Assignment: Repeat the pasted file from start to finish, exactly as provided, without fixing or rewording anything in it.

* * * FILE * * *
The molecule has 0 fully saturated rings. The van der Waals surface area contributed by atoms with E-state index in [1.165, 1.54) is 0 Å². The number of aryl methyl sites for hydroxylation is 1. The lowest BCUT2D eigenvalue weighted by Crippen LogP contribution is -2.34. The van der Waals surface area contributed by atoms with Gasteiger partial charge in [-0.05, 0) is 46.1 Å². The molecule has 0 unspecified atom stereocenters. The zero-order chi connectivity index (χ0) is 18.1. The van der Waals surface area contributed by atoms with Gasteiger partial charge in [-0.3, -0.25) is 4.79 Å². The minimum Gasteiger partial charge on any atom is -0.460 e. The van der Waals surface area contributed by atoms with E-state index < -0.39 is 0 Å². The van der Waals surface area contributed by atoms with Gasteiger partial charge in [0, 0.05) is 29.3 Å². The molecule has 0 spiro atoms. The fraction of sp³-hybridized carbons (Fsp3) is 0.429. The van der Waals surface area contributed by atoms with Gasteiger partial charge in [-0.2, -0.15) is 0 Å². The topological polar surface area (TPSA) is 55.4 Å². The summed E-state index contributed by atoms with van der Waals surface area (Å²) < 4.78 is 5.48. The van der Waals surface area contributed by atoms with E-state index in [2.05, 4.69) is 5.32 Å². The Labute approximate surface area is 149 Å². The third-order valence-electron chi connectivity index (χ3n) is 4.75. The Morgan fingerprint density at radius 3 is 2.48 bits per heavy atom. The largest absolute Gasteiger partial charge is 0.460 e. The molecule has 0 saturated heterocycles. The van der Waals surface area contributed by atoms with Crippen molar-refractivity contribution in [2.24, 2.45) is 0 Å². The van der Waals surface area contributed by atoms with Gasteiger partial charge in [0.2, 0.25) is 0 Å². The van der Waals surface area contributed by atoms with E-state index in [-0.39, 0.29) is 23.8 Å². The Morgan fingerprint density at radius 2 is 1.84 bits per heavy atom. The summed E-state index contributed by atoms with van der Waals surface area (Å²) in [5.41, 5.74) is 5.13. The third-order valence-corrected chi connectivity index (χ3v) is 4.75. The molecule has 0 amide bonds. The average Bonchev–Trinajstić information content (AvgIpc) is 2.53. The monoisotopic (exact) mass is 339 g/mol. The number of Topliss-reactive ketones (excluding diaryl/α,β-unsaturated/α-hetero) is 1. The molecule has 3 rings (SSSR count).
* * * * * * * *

The molecule has 0 fully saturated rings. The van der Waals surface area contributed by atoms with E-state index in [1.165, 1.54) is 0 Å². The number of aryl methyl sites for hydroxylation is 1. The lowest BCUT2D eigenvalue weighted by Crippen LogP contribution is -2.34. The van der Waals surface area contributed by atoms with Gasteiger partial charge in [-0.05, 0) is 46.1 Å². The molecule has 0 unspecified atom stereocenters. The zero-order chi connectivity index (χ0) is 18.1. The van der Waals surface area contributed by atoms with Gasteiger partial charge in [-0.3, -0.25) is 4.79 Å². The minimum Gasteiger partial charge on any atom is -0.460 e. The van der Waals surface area contributed by atoms with E-state index < -0.39 is 0 Å². The van der Waals surface area contributed by atoms with Gasteiger partial charge in [0, 0.05) is 29.3 Å². The molecule has 0 spiro atoms. The fraction of sp³-hybridized carbons (Fsp3) is 0.429. The van der Waals surface area contributed by atoms with Gasteiger partial charge in [-0.2, -0.15) is 0 Å². The topological polar surface area (TPSA) is 55.4 Å². The summed E-state index contributed by atoms with van der Waals surface area (Å²) < 4.78 is 5.48. The van der Waals surface area contributed by atoms with E-state index in [2.05, 4.69) is 5.32 Å². The Labute approximate surface area is 149 Å². The third-order valence-electron chi connectivity index (χ3n) is 4.75. The Morgan fingerprint density at radius 3 is 2.48 bits per heavy atom. The largest absolute Gasteiger partial charge is 0.460 e. The molecule has 0 saturated heterocycles. The van der Waals surface area contributed by atoms with Crippen molar-refractivity contribution in [2.24, 2.45) is 0 Å². The van der Waals surface area contributed by atoms with Gasteiger partial charge in [0.2, 0.25) is 0 Å². The van der Waals surface area contributed by atoms with E-state index in [-0.39, 0.29) is 23.8 Å². The Morgan fingerprint density at radius 2 is 1.84 bits per heavy atom. The summed E-state index contributed by atoms with van der Waals surface area (Å²) in [5.41, 5.74) is 5.13. The third-order valence-corrected chi connectivity index (χ3v) is 4.75. The molecule has 0 amide bonds. The average Bonchev–Trinajstić information content (AvgIpc) is 2.53. The monoisotopic (exact) mass is 339 g/mol. The number of Topliss-reactive ketones (excluding diaryl/α,β-unsaturated/α-hetero) is 1. The molecule has 3 rings (SSSR count).